Another way of delivering this message is one-third of the world has too much to eat.  It’s true, according to the study, that much of this is in the highly developed nations like the US, but obesity is also becoming problems in poorer nations [emphasis added]:

The United States has the greatest percentage of obese children and young adults, at 13%, while Egypt led in terms of adult obesity, with almost 35%, among the 195 countries and territories included in the study.

The data revealed that the number of people affected by obesity has doubled since 1980 in 73 countries, and continued to rise across most other countries included in the analysis.

In terms of numbers, the large population sizes of China and India meant they had the highest numbers of obese children, with 15.3 million and 14.4 million, respectively.

What’s causing the increase?  The authors of the study write:

Obesity levels have risen in all countries, irrespective of their income level, meaning the issue is not simply down to wealth, the authors say in the paper.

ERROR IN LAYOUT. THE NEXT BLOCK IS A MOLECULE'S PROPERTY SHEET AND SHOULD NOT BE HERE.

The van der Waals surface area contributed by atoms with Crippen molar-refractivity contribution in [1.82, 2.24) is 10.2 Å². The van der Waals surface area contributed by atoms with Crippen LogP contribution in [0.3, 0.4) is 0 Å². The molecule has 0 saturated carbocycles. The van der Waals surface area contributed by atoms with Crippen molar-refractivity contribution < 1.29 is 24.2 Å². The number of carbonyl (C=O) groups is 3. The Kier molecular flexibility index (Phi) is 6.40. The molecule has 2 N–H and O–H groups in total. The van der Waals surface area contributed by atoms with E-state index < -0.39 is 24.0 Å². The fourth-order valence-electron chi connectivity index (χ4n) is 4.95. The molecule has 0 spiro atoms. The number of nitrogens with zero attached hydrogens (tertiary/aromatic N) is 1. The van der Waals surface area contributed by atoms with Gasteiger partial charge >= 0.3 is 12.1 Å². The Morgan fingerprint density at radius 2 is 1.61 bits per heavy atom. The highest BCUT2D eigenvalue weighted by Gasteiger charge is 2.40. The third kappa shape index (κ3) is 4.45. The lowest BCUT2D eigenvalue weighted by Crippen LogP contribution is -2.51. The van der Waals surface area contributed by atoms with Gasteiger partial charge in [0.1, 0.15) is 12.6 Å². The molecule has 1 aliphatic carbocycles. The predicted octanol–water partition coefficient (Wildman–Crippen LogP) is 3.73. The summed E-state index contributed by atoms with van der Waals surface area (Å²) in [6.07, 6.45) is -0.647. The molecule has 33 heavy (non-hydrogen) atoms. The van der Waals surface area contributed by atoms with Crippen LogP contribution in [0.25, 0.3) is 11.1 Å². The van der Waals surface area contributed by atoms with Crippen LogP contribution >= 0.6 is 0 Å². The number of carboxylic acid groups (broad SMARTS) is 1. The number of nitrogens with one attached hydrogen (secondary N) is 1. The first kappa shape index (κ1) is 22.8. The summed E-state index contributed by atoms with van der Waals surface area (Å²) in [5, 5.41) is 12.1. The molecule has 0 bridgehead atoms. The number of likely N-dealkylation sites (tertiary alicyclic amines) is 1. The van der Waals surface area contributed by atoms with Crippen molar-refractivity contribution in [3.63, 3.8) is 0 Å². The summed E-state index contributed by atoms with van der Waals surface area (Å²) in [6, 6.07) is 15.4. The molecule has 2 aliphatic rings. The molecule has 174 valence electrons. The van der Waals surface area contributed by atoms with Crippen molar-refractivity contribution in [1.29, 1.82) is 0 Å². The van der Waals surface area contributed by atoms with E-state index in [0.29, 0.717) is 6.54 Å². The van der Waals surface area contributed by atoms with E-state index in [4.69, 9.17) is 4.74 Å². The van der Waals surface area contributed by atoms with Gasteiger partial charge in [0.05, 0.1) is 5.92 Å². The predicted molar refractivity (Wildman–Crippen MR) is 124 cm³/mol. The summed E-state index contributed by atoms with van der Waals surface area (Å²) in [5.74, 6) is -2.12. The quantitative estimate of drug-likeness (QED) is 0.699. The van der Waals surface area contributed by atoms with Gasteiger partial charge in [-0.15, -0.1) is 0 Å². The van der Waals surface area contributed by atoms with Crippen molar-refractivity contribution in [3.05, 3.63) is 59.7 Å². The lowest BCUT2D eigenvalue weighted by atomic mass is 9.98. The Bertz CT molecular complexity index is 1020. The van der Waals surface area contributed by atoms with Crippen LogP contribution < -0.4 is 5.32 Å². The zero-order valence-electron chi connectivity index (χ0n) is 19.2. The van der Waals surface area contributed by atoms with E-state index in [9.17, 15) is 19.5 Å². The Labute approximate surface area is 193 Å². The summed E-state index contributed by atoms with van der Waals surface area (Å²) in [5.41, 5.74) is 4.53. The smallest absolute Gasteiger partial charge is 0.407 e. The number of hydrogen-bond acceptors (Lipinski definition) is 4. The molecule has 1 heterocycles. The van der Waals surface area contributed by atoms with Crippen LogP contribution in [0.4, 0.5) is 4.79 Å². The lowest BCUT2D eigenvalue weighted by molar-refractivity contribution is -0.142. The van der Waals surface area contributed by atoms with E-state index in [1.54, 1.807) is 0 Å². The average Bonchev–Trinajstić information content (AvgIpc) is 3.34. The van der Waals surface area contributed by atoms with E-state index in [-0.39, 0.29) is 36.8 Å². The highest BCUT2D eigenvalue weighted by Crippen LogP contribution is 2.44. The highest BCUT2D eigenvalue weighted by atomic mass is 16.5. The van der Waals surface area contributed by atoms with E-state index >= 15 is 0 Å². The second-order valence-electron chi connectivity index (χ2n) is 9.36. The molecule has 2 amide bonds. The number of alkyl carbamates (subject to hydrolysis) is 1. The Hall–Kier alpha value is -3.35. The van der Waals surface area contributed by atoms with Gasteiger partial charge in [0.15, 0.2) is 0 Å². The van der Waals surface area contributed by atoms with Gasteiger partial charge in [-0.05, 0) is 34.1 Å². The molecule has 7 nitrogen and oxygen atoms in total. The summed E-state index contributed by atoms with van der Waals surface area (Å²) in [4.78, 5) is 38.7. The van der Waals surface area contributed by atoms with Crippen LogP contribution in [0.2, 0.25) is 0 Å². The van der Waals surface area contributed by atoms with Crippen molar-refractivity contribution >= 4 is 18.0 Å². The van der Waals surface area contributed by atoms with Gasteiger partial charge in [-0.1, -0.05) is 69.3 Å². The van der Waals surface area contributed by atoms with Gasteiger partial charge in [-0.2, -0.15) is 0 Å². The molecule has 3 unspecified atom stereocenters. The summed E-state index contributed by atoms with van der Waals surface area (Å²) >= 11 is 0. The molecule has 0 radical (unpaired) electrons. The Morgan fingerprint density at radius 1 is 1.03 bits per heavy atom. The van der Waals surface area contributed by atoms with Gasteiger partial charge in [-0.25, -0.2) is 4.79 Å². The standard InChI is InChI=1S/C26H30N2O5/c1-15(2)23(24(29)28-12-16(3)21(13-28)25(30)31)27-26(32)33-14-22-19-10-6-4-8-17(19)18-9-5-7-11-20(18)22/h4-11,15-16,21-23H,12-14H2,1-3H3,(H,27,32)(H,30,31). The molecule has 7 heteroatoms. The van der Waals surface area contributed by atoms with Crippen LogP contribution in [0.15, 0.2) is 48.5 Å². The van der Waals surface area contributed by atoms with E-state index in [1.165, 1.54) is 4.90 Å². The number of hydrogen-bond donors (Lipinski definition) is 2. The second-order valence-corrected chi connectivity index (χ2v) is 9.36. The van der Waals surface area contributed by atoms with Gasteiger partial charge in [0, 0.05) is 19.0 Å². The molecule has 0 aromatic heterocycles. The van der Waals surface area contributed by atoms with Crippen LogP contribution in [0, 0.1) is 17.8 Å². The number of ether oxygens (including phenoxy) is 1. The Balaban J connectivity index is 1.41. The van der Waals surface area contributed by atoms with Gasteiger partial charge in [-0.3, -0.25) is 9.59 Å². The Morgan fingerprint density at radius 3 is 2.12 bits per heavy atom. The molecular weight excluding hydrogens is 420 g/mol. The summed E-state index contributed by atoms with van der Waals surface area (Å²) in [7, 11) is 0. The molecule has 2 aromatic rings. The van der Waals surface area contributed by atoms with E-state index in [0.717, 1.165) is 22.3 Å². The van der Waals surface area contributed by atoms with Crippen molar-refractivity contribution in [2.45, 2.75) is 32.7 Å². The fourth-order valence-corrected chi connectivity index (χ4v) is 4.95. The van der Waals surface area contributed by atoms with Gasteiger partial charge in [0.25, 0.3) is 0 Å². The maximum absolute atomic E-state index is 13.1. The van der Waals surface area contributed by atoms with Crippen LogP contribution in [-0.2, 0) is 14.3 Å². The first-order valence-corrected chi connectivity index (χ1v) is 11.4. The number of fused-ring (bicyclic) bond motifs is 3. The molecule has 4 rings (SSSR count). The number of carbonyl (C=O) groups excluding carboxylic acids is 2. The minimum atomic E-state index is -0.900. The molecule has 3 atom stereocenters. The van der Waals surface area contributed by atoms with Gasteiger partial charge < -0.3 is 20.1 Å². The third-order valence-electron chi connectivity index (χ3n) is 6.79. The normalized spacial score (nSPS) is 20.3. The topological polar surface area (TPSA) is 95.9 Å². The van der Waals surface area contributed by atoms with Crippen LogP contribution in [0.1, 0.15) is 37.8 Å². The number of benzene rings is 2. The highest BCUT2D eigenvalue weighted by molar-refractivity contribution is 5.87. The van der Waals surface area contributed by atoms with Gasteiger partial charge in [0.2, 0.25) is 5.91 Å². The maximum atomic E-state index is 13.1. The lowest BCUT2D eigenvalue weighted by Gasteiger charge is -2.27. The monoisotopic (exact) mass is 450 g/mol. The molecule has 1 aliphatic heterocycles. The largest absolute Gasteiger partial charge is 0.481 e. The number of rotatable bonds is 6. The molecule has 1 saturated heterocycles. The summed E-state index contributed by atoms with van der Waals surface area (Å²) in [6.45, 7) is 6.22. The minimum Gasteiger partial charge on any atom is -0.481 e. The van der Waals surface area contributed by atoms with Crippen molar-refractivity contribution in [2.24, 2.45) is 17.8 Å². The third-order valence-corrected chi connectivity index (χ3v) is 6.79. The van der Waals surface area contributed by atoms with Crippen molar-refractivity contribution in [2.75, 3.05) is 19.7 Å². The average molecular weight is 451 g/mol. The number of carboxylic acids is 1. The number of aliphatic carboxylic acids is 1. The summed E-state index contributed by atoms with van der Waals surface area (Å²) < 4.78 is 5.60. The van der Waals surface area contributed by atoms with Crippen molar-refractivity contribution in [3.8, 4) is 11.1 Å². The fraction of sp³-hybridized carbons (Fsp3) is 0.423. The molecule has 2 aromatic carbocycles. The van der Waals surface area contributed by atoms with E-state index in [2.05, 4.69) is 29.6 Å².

“Changes in the food environment and food systems are probably major drivers,” they write. “Increased availability, accessibility, and affordability of energy dense foods, along with intense marketing of such foods, could explain excess energy intake and weight gain among different populations.”

This is an amazing development.  In 1992, approximately 17.5% of the world’s population was undernourished.  Now, we have the exact opposite problem!  1/3rd is over-nourished!  Undernourishment has fallen to approximately 9.8% of the population. In short, we’ve gotten so good at producing and distributing food, we’re dying from having too much!

To be sure, obesity has a myriad of health problems associated with it, but the fact that people who are in countries that, not too long ago, were suffering from starvation and famine, is an encouraging sign of how wealthy the world has become, especially since the fall of socialism and the rise of globalization.